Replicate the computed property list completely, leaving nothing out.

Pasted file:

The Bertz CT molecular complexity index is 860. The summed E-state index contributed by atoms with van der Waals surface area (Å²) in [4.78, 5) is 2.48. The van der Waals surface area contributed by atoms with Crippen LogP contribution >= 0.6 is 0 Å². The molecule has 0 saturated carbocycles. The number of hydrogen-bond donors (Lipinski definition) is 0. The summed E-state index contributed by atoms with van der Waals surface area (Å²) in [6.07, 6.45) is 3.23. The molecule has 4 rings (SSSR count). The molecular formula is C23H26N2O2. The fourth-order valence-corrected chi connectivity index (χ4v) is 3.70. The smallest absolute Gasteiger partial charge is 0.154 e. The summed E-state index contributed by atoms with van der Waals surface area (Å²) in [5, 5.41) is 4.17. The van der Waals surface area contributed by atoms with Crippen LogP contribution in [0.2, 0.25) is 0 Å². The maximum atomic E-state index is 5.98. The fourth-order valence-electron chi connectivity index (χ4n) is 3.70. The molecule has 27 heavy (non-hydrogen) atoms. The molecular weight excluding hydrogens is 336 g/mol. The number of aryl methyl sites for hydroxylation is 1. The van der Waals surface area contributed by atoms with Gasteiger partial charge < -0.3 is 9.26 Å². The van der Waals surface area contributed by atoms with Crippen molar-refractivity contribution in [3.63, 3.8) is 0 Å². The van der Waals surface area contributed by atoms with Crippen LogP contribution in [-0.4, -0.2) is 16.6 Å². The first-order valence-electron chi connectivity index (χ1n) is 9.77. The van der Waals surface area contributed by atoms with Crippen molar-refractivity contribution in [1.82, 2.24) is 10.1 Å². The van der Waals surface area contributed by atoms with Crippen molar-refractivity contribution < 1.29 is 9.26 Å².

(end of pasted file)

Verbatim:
The Bertz CT molecular complexity index is 860. The summed E-state index contributed by atoms with van der Waals surface area (Å²) in [4.78, 5) is 2.48. The van der Waals surface area contributed by atoms with Crippen LogP contribution >= 0.6 is 0 Å². The molecule has 0 saturated carbocycles. The number of hydrogen-bond donors (Lipinski definition) is 0. The summed E-state index contributed by atoms with van der Waals surface area (Å²) in [6.07, 6.45) is 3.23. The molecule has 4 rings (SSSR count). The molecular formula is C23H26N2O2. The fourth-order valence-corrected chi connectivity index (χ4v) is 3.70. The smallest absolute Gasteiger partial charge is 0.154 e. The summed E-state index contributed by atoms with van der Waals surface area (Å²) in [5, 5.41) is 4.17. The van der Waals surface area contributed by atoms with Crippen LogP contribution in [0.2, 0.25) is 0 Å². The maximum atomic E-state index is 5.98. The fourth-order valence-electron chi connectivity index (χ4n) is 3.70. The molecule has 27 heavy (non-hydrogen) atoms. The molecular weight excluding hydrogens is 336 g/mol. The number of aryl methyl sites for hydroxylation is 1. The van der Waals surface area contributed by atoms with Gasteiger partial charge < -0.3 is 9.26 Å². The van der Waals surface area contributed by atoms with Crippen molar-refractivity contribution in [3.63, 3.8) is 0 Å². The van der Waals surface area contributed by atoms with Crippen LogP contribution in [-0.4, -0.2) is 16.6 Å². The first-order valence-electron chi connectivity index (χ1n) is 9.77. The van der Waals surface area contributed by atoms with Crippen molar-refractivity contribution in [1.82, 2.24) is 10.1 Å². The van der Waals surface area contributed by atoms with Crippen molar-refractivity contribution < 1.29 is 9.26 Å².